Our initial impressions of David are exemplary.  He shows calm, reassuring professionalism, an easy rapport, chatting quietly, soothing nerves. But slowly things start to seem somewhat ‘off’. Should David be amiably encouraging an elderly male patient to watch porn on his computer?  Is it just harmless fun, cheering an old boy up? Should David be sending away his night time shift replacement, taking on a double shift and sleeping on the sofa beside a female patient?  More alarmingly, should he be telling strangers in a bar that ‘his wife’ has just died, when we know he is in fact referring to a female patient who has just passed away.  

 

The more we learn about David, the more we realise his own life experiences are impacting his work life. An exploration of where professional and moral boundaries start and end, Chronic’s strength is in its nonjudgmental tone, inviting us to consider at what point does personal experience benefit or hinder those in the care professions? It also delves into deeper issues around euthanasia and the right to die. Central to the success of this film is Tim Roth’s exemplary and understated performance as David, as equally sympathetic as he is disturbing.  Chronic is hardly cheery, but it’s extremely intelligent and deals with big issues in a sensitive and thought provoking way. Trust us, you’ll still be ruminating on it months later.

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Youth. Age Before Beauty.

Youth-Cover-Poster-672x372Gotta love the Italians, for they do bucket-of-frogs bonkers so well.  Cool, cerebral Scandi noir has no place in Italy’s cinemas, they like their characters mad and their storylines madder.  Youth, from Oscar winning Italian director Paolo Sorrentino, being a perfect case in point.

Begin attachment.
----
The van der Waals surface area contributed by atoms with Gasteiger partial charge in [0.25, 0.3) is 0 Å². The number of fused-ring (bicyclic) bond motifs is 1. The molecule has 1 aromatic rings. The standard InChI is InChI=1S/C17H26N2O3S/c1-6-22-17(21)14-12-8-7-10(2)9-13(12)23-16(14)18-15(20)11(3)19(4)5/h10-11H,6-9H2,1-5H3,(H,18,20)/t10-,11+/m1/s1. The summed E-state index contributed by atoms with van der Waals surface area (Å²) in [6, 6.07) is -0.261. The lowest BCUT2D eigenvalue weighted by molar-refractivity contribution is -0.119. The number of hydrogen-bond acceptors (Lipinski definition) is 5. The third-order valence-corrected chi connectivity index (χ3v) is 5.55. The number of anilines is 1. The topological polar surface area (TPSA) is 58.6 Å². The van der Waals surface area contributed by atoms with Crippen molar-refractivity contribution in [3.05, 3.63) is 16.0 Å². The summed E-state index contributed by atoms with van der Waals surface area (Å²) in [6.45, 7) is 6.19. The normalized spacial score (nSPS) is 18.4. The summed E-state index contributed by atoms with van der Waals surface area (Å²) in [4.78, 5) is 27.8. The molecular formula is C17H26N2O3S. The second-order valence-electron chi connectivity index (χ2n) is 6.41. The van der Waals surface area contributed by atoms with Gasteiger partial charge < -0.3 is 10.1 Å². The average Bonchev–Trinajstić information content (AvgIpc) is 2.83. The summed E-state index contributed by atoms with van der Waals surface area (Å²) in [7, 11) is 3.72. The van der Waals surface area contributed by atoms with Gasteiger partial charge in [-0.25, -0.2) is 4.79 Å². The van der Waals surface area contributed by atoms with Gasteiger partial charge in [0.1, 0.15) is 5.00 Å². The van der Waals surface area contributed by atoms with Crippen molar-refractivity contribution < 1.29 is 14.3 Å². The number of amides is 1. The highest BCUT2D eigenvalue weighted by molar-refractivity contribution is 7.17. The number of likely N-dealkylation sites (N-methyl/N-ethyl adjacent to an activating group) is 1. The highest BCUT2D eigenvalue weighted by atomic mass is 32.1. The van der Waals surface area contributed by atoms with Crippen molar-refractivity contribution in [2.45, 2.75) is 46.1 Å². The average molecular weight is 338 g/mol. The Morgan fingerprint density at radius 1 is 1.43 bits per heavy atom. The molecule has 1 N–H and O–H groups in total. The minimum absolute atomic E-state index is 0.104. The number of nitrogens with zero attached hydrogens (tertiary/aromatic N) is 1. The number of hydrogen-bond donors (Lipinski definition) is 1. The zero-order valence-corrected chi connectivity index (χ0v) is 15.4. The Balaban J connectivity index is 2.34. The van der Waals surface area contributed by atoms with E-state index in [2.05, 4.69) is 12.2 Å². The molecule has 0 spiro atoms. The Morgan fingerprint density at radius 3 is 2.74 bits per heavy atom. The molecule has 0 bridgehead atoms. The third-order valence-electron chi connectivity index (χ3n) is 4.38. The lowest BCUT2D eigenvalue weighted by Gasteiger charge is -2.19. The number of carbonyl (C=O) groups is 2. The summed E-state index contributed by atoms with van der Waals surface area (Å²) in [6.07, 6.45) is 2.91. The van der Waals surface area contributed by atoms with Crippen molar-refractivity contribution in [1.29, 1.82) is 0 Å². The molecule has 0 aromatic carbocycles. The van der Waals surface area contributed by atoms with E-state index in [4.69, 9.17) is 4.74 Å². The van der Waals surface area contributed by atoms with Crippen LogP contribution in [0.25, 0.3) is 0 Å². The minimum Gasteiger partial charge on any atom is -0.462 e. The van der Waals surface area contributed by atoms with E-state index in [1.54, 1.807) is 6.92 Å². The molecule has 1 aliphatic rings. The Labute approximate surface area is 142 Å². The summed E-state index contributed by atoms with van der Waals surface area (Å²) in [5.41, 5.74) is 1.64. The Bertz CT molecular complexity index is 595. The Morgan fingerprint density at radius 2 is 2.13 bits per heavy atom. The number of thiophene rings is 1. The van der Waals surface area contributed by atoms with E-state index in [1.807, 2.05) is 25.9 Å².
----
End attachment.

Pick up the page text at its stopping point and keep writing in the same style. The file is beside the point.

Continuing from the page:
Fred Ballinger (Michael Caine) and Mick Boyle (Harvey Keitel) are old pals holidaying together in the Swiss alps.  But not just any old pals. Fred, now retired, is a celebrated conductor and composer, Mick is an acclaimed film director working on his latest screenplay. They are also both exceptionally grumpy, especially Fred. So when an obsequious emissary from The Queen shows up with a request from Lizzie herself that Fred conduct his most celebrated work,‘Simple Song’, at a concert for Prince Philip’s birthday, Fred cantankerously refuses.

 

After the emissary returns home, Mick and Fred ruminate on his request and the state of their lives, while we meet other characters staying in the hotel – a grossly overweight Diego Maradona (Roly Serrano); a young, flashy Hollywood actor Jimmy Tree (Paul Dano) desperate to be taken seriously and Miss Universe (Madalina Ghenea), whose spectacular (and very naked) beauty is quite something to behold. We also meet Fred’s daughter Lena (Rachel Weisz) suffering a marital crisis as her husband has run off with Paloma Faith, yes, the Paloma Faith, who appears both in person and in a marvellously trashy pop video.